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Bait and Switch: Why Are Lower Bounds so Hard?

February 12, 2009


A potential obstacle to lower bounds

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Steven Rudich is the 2007 recipient of the famous Gödel Prize for his work on ”natural proofs”. I will cover that work in another post. In addition, Steven has done some beautiful work in the foundations of computational complexity. Lately, he has turned his considerable talents to education of students. He is a wonderful explainer of ideas and I wish I could be half as good a lecturer as he is.

Steven once explained to me why he thought that lower bounds are so hard to prove. His idea is really quite simple. Imagine that you have a friend who is interested in computing some boolean function f(x_{1},\dots,x_{n}). Your job is to try to convince your friend that no matter how they proceed the computation of f will take many steps. Steven’s point is that one way you might argue to your friend is: ”Look any computation that computes f must make slow progress toward f.” Each computational step can only get you a little bit closer to the final goal, thus the computation will take many steps. This sounds like a plausible method.

Here is a more precise way to state this method. Let us define some measure on how close a boolean function g is to f. Then, we would show that each variable x_{i} is very far from f. The key would be next to show that if g and h are far from f, then g \vee h cannot be much closer. (And the same for the other boolean operations of ”negation” and ”and” and ”exclusive-or”.) The fundamental idea is that as one computes the best one can do is to slowly move closer to f. The rub so far has been the difficulty in finding how to measure the distance between boolean functions and f.

This method makes a lot of sense to me. Any computation starts with the the lowly variables that must be far away from the goal of f. Then, as each step of the computation is made, the computation gets closer to the goal of f. This has a nice geometric flavor: we can think of the computation as taking a ”walk” from variables toward the goal. Since f, the goal, is far away, this process takes many steps and we have a lower bound method. Sounds great. The trouble is that it cannot work.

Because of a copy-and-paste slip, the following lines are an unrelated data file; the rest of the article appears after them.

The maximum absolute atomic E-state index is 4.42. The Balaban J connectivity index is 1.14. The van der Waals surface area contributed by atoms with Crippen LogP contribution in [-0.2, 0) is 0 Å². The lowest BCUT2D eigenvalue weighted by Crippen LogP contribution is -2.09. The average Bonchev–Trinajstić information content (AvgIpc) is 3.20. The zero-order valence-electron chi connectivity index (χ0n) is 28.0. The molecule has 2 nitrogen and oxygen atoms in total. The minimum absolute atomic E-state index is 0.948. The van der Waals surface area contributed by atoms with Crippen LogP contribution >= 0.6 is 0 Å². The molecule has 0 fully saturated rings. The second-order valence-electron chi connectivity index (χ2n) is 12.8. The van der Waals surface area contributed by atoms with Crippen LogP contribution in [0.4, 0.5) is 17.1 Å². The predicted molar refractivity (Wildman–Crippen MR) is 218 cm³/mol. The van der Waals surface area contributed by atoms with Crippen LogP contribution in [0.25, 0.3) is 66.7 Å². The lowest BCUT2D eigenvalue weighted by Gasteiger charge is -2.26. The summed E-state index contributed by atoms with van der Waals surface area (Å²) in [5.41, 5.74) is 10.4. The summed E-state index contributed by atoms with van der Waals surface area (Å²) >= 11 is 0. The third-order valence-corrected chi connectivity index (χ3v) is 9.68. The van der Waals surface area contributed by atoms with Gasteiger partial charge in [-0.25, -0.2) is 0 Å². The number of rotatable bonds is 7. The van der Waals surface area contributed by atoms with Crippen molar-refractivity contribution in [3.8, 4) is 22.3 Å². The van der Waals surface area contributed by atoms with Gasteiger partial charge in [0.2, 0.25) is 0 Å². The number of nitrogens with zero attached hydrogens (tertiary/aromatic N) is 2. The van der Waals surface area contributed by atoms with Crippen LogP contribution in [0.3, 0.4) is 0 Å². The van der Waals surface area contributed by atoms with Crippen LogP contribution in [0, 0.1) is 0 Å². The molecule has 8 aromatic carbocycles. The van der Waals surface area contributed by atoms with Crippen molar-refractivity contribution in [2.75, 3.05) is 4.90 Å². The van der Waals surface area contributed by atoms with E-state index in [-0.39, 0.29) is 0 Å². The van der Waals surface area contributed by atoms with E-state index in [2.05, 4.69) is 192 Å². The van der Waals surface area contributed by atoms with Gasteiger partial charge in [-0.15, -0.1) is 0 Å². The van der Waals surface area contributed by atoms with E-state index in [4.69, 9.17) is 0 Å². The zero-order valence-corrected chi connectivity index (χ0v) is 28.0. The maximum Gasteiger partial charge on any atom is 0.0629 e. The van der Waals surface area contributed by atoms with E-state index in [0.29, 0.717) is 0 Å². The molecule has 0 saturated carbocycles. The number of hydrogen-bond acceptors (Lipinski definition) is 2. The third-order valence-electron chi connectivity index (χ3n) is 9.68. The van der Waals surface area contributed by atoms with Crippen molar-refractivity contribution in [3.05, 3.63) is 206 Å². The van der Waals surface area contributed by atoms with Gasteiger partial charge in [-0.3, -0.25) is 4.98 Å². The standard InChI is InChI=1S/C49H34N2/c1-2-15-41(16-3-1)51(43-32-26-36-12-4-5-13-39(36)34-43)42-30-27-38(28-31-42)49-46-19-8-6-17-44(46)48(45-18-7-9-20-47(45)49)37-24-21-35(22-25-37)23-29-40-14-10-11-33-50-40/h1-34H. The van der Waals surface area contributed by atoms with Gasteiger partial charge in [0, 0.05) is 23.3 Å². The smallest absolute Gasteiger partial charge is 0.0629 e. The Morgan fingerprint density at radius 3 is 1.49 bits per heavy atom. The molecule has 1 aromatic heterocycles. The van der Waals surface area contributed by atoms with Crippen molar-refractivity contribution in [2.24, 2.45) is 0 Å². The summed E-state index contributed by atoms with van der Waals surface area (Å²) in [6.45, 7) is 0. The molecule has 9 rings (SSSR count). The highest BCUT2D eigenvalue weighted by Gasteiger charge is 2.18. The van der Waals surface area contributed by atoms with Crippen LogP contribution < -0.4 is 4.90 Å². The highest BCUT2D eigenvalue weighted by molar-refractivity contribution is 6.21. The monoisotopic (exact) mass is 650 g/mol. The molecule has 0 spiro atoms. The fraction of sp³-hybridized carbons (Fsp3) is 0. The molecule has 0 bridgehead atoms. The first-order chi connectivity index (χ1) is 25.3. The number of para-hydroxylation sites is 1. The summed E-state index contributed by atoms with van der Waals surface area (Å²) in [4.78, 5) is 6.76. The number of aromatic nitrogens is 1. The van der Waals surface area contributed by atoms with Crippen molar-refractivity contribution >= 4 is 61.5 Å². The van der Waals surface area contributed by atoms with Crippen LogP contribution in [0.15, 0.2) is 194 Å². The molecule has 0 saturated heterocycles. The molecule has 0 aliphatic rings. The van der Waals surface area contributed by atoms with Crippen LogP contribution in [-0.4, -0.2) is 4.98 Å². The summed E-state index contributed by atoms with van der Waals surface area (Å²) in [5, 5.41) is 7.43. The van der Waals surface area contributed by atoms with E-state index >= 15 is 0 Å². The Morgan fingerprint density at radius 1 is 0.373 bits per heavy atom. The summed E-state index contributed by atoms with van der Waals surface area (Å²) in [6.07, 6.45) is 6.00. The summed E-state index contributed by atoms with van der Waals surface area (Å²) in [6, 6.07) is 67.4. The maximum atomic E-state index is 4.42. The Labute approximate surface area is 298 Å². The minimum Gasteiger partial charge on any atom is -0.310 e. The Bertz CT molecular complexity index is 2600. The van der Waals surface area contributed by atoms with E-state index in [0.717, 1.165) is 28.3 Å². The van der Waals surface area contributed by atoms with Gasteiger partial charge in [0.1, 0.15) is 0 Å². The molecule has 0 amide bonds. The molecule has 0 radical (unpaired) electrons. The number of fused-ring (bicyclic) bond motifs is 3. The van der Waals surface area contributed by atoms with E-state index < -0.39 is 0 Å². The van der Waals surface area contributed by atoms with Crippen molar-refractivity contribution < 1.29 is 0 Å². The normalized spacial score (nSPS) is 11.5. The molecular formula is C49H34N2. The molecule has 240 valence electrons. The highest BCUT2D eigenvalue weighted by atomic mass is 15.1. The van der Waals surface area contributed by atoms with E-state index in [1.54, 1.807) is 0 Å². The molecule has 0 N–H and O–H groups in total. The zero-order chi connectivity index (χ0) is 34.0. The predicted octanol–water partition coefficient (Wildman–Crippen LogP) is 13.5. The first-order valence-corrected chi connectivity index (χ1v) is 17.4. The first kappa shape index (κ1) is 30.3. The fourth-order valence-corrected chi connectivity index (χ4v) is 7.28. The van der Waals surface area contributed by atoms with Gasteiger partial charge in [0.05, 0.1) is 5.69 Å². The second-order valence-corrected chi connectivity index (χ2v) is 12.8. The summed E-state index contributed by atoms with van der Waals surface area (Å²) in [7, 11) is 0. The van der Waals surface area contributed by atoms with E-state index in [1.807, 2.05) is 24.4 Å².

Bait and Switch

Steven’s brilliant insight is what I call a ”bait and switch” trick. Bait and switch is my term–do not blame Steven. The trick is only a heuristic at this time. However, it wipes out most attempts that researchers have tried to use to prove lower bounds. I think that it is a very powerful tool for seeing that an approach to proving lower bounds is doomed to fail.

Recall that a bait and switch is a form of fraud. The idea is to lure customers into a store by advertising a product at a ridiculously low price, and then attempt to get them to buy a different product. The original product may not have even existed.

We can use the same method of fraud to ”shoot down” lower bound attempts. Imagine again that we want to show that f is hard to compute, say that it takes at least n^{2} steps to compute. We pick a random boolean function r that requires n^{2} steps to compute. There are lots of these. Now we compute f as follows:

First we compute a=f \oplus r;
Then, we compute b=r;
Finally, we compute a \oplus b.

Clearly, the final answer is f since a \oplus b = (f \oplus r) \oplus r = f \oplus (r \oplus r) = f.

I think of this as a bait and switch trick: you first compute f \oplus r which has nothing to do with f. Also the same for r. Neither has anything by themselves to reveal f. They are the bait. Then, at the very last step of the computation you put a and b together to form f. This is the switch step.

The reason this destroys lower bound methods is that computing a and the b by themselves has nothing to do with f. Nothing at all. So intuitively how can any measure of progress make sense. How can we say that computing a=f \oplus r is making any progress towards f? The function a is just some random boolean function of about the same complexity as f. So how can we measure slow progress towards f. Then, the switch of computing a \oplus b magically reveals the ”fraud”. We have actually been computing f, but this is only apparent at the last step of the whole computation.

I find Steven’s idea very compelling. I think that he has hit on the core of why lower bounds are so elusive. About two years ago I was on a program committee that received a paper claiming a major lower bound result. The paper was hard to read, and while we doubted the result we could not find any flaw. Outside experts who had been working on the paper for a while, such as Steve Cook, had no idea if the paper was correct or not. The committee was in a bind: we could reject a potentially famous paper or we could accept an incorrect paper. I applied the ”bait and switch” rule to the paper. The author had used a type of progress measure. He argued that as the computation proceed at time t the algorithm must have tested at least some d(t) of certain cases. Clearly, this would not pass the bait and switch trick. I felt confident in voting against the paper based on Steven’s insight. I did not see how the author’s method could avoid the bait and switch trick. We rejected the paper. Since then the author has withdrawn his claims, so we were correct.

Open Problems

The obvious open problem is to try to build Steven’s insight into a theorem. Can we prove that there is no measure approach to showing lower bounds? This seems possible to me. I cannot yet see how to make this into a formal theorem, however. Note, also these comments about bait and switch work for arithmetic computations too. We just replace f \oplus r by f - r. All the same comments apply. For example, the work on trying to prove lower bounds on the permanent would fall to this same trick.

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